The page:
By Stuart Phoenix
Creating value and goodwill above accumulated earnings value requires more than making money; it requires building an organization that makes money with or without the owner.
Value creation is a rational goal of any business owner. Eventually when the time comes for the business owner to sell, the potential buyer’s assessment of the value created may not coincide with the seller’s. Some of the differences between the seller’s and buyer’s opinion of value can be explained by human nature; however, in the engineering and construction industry, many of the differences can often be found in how the business owner went about creating value in his business.
A business owner can go about creating value by:
1. Accumulation of earnings
2. Growth in earnings
3. Creation of goodwill
Accumulation of Earnings
Using the “accumulation of earnings” method, the business owner makes as much money as possible, but without creating an enterprise that is salable for more than its asset value.
Most engineering and construction firms fall into the “accumulation of earnings” category — particularly smaller firms. The business goal is to make money, and the owners realize the earnings of the firm by distributing earnings, eventually selling the business for its book value (retained earning value), and perhaps an earn out based on future earnings, or even liquidating the firm.
Goodwill (in the financial sense) is not created, and the business does not have a value that is separate from the assets and liabilities it accumulates.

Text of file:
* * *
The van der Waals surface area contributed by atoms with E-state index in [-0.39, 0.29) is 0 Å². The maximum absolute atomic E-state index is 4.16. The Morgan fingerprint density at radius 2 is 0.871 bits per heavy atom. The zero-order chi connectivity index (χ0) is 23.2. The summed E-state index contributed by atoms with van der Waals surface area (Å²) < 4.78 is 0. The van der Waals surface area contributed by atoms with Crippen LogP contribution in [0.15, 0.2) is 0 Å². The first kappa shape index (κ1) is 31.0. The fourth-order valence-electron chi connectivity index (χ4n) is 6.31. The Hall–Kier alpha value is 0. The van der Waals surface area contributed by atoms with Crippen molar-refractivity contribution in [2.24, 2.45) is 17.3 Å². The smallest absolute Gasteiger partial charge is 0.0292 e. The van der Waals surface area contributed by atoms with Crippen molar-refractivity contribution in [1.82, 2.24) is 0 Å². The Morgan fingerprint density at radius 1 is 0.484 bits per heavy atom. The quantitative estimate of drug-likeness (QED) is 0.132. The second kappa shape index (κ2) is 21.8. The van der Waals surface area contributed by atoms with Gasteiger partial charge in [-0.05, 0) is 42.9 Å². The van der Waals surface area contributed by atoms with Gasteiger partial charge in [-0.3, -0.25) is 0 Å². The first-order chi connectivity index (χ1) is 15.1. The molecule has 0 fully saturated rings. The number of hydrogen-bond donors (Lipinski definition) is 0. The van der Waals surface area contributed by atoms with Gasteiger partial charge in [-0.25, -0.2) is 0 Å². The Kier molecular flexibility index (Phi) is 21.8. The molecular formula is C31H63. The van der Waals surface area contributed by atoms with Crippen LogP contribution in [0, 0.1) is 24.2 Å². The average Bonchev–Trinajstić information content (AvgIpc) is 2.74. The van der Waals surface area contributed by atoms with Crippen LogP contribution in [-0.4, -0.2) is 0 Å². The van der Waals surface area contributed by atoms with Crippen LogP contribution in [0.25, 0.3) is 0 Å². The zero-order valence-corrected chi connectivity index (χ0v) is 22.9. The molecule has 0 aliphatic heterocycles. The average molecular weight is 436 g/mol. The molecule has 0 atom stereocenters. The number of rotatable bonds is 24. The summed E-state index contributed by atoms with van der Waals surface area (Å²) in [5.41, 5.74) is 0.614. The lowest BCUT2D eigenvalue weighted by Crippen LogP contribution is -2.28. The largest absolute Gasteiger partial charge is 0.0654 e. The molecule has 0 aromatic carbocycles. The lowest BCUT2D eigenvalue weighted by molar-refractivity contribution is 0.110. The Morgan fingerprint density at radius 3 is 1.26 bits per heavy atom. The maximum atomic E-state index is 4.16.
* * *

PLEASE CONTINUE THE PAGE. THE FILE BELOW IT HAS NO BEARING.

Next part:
Growth in Earnings
Alternatively, using the “growth in earnings” method, the business owner creates the business so that the value of the business is tied to its earnings capacity, knowing that eventually there will be a buyer who will pay some multiple of earnings for the business.
A company that uses the “growth in earnings” method might be worth three to five times its pretax earnings and, through various strategies, earnings are grown. Then the increased earnings are multiplied by the same three to five multiple. Therefore, the value created is by the increase in earnings, not by an increase in multiple.
Creation of Goodwill
The creation of goodwill method includes the “growth in earnings” method, as goodwill is, by definition, the value of a business above its asset value. For our discussion, the “creation of goodwill” method is defined as creating value by making the unsalable company salable; making the company that would sell for book or asset value sell for a premium to book; or making the company that sells for a multiple of earnings sell for a higher multiple.
Not Many Engineering and Construction Companies Create Goodwill